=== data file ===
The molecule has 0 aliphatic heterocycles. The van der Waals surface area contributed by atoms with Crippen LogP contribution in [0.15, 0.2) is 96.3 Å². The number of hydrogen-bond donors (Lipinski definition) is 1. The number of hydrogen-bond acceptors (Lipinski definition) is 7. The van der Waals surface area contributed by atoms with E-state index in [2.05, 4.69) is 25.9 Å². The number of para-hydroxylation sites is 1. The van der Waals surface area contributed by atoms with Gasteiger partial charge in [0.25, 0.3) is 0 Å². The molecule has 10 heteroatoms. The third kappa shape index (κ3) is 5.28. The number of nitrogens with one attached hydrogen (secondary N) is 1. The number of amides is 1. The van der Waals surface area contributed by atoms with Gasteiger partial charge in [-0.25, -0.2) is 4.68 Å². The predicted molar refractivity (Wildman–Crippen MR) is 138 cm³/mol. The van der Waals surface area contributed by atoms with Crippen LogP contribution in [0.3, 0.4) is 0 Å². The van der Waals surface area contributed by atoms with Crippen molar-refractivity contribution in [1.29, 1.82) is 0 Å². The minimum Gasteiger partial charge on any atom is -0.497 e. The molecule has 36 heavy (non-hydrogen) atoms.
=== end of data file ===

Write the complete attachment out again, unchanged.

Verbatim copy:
The molecule has 0 aliphatic heterocycles. The van der Waals surface area contributed by atoms with Crippen LogP contribution in [0.15, 0.2) is 96.3 Å². The number of hydrogen-bond donors (Lipinski definition) is 1. The number of hydrogen-bond acceptors (Lipinski definition) is 7. The van der Waals surface area contributed by atoms with E-state index in [2.05, 4.69) is 25.9 Å². The number of para-hydroxylation sites is 1. The van der Waals surface area contributed by atoms with Gasteiger partial charge in [0.25, 0.3) is 0 Å². The molecule has 10 heteroatoms. The third kappa shape index (κ3) is 5.28. The number of nitrogens with one attached hydrogen (secondary N) is 1. The number of amides is 1. The van der Waals surface area contributed by atoms with Gasteiger partial charge in [-0.25, -0.2) is 4.68 Å². The predicted molar refractivity (Wildman–Crippen MR) is 138 cm³/mol. The van der Waals surface area contributed by atoms with Crippen LogP contribution in [0.3, 0.4) is 0 Å². The van der Waals surface area contributed by atoms with Crippen molar-refractivity contribution in [1.29, 1.82) is 0 Å². The minimum Gasteiger partial charge on any atom is -0.497 e. The molecule has 36 heavy (non-hydrogen) atoms.